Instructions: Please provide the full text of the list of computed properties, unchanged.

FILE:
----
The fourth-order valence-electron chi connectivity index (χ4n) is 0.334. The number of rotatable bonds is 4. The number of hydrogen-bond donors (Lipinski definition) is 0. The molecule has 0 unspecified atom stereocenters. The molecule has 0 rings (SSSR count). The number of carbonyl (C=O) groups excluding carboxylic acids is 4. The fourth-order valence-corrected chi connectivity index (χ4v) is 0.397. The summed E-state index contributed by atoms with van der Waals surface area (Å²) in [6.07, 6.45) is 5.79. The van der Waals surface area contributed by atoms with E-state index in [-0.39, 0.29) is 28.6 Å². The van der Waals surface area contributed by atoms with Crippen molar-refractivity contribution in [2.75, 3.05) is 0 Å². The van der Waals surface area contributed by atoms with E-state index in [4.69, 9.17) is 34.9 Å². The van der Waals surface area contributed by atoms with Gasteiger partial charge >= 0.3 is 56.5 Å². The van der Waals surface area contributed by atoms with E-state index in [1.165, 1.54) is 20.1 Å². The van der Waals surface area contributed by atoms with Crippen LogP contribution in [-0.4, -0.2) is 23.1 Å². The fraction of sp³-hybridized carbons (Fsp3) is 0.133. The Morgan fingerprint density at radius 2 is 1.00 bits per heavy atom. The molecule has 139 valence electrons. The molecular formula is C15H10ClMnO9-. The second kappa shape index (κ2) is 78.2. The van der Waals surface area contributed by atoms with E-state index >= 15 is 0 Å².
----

The fourth-order valence-electron chi connectivity index (χ4n) is 0.334. The number of rotatable bonds is 4. The number of hydrogen-bond donors (Lipinski definition) is 0. The molecule has 0 unspecified atom stereocenters. The molecule has 0 rings (SSSR count). The number of carbonyl (C=O) groups excluding carboxylic acids is 4. The fourth-order valence-corrected chi connectivity index (χ4v) is 0.397. The summed E-state index contributed by atoms with van der Waals surface area (Å²) in [6.07, 6.45) is 5.79. The van der Waals surface area contributed by atoms with E-state index in [-0.39, 0.29) is 28.6 Å². The van der Waals surface area contributed by atoms with Crippen molar-refractivity contribution in [2.75, 3.05) is 0 Å². The van der Waals surface area contributed by atoms with E-state index in [4.69, 9.17) is 34.9 Å². The van der Waals surface area contributed by atoms with Gasteiger partial charge >= 0.3 is 56.5 Å². The van der Waals surface area contributed by atoms with E-state index in [1.165, 1.54) is 20.1 Å². The van der Waals surface area contributed by atoms with Crippen LogP contribution in [-0.4, -0.2) is 23.1 Å². The fraction of sp³-hybridized carbons (Fsp3) is 0.133. The Morgan fingerprint density at radius 2 is 1.00 bits per heavy atom. The molecule has 139 valence electrons. The molecular formula is C15H10ClMnO9-. The second kappa shape index (κ2) is 78.2. The van der Waals surface area contributed by atoms with E-state index >= 15 is 0 Å².